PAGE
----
LOUISVILLE, Ky. — Asia Institute and Louisville Pride Foundation partnered with Louisville Public Health and Wellness to co-host a vaccine clinic at the Crane House.
The two organizations invited the LGBTQ+ and Asian American Pacific Islander communities to receive a one-dose COVID-19 vaccine.
What You Need To Know
- Two groups are teaming up to get more people vaccinated who could otherwise be overlooked
- Louisville Public Health and Wellness provided the vaccines for the clinic
- Hosting the clinic is an effort to help the community return to normalcy
"We’re two organizations that represent underrepresented people and we figured it would be a good time to join forces to help mitigate this horrible virus that’s coming into our community,” said Asia Institute-Crane House Executive Director Joel Buno.
Both of the co-hosting executive directors believe getting vaccinated is the most important thing people can do to help put an end to the pandemic.
Art Institute is hopeful that with more people getting vaccinated, its in-person programs like art exhibits for local students, cooking classes and Mandarin classes can resume.
"I’ve been feeling kind of lonely at the Crane House during this pandemic with not many visitors, and today is just instant friend day, seeing the activity in the house, seeing the house being utilized for a great purpose,” said Buno.
2020 was a year like no other for Louisville Pride Foundation also.
Its annual pride festival that attracted 20,000 people to Bardstown Road in years past was canceled.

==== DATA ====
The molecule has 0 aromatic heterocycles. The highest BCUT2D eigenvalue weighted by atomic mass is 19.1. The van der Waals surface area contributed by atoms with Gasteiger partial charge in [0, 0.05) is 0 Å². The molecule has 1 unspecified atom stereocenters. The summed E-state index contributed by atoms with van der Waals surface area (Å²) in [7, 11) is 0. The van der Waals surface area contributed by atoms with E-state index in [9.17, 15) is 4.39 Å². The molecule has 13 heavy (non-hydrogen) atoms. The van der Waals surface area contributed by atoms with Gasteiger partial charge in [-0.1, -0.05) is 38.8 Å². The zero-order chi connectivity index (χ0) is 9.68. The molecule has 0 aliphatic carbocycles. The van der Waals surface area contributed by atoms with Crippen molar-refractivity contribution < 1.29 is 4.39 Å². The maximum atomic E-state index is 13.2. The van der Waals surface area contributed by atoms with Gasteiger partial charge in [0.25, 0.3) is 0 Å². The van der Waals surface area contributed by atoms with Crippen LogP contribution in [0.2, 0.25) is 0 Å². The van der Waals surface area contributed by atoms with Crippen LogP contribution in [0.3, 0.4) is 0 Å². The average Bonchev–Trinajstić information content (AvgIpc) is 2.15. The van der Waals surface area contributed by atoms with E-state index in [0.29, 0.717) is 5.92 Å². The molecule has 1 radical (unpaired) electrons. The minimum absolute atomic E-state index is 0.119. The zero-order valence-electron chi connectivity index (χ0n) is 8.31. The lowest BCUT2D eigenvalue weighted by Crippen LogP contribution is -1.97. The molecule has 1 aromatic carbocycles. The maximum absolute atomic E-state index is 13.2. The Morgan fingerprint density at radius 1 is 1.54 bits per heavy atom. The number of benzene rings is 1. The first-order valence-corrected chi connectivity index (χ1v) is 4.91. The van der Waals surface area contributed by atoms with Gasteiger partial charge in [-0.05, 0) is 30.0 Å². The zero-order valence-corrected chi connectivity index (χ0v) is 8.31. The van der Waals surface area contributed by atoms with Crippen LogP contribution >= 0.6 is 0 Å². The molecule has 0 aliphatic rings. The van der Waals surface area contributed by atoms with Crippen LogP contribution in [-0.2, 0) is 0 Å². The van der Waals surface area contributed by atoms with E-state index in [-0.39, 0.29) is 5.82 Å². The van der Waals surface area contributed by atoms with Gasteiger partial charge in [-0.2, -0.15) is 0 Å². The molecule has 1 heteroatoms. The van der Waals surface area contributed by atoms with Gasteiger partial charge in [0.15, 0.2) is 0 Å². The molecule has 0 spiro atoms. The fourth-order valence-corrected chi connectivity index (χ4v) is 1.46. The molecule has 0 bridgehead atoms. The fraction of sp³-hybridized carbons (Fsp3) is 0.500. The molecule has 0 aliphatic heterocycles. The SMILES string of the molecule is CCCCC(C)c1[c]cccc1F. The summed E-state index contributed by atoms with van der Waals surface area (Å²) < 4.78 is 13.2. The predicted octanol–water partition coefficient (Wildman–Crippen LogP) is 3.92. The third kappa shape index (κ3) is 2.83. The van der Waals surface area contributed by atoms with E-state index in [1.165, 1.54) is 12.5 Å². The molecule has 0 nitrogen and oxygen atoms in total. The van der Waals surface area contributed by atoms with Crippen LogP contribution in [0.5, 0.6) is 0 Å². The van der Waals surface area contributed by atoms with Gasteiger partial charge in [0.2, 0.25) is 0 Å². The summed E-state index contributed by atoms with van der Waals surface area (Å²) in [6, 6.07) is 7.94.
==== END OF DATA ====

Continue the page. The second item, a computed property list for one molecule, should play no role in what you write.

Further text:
"The festival is really important because it’s a way for people to come together and celebrate also to learn about other LGBT businesses, service providers. We had a wellness zone to focus on health issues. It's also a chance to connect people to resources that they need,” said Louisville Pride Foundation Executive Director Mike Slaton.
While it’s still too early to say exactly when vendors will line Bardstown Road or guests can enjoy in-person cooking classes again, the light at the end of the tunnel is in the sight of both groups.
“We are going to do as much as we can. I don’t exactly what it will look like, and we may not know until we get very close to it. Our mission is to bring communities together through collaboration, empowerment and celebration, and I don’t know exactly how we’re going to do it but we’re going to do it,” said Slaton.
The groups said they are doing what they can to get more people vaccinated to reach heard immunity and get one step closer to normalcy.
"I’m looking forward to hearing the laughter and smiles of children within these walls, and I’m actually looking forward to hugging and sharing the joy of Asia with my fellow brothers and sisters,” said Buno.
The trio will team up for another vaccine clinic on June 12 from noon to 4 p.m. at the Crane House.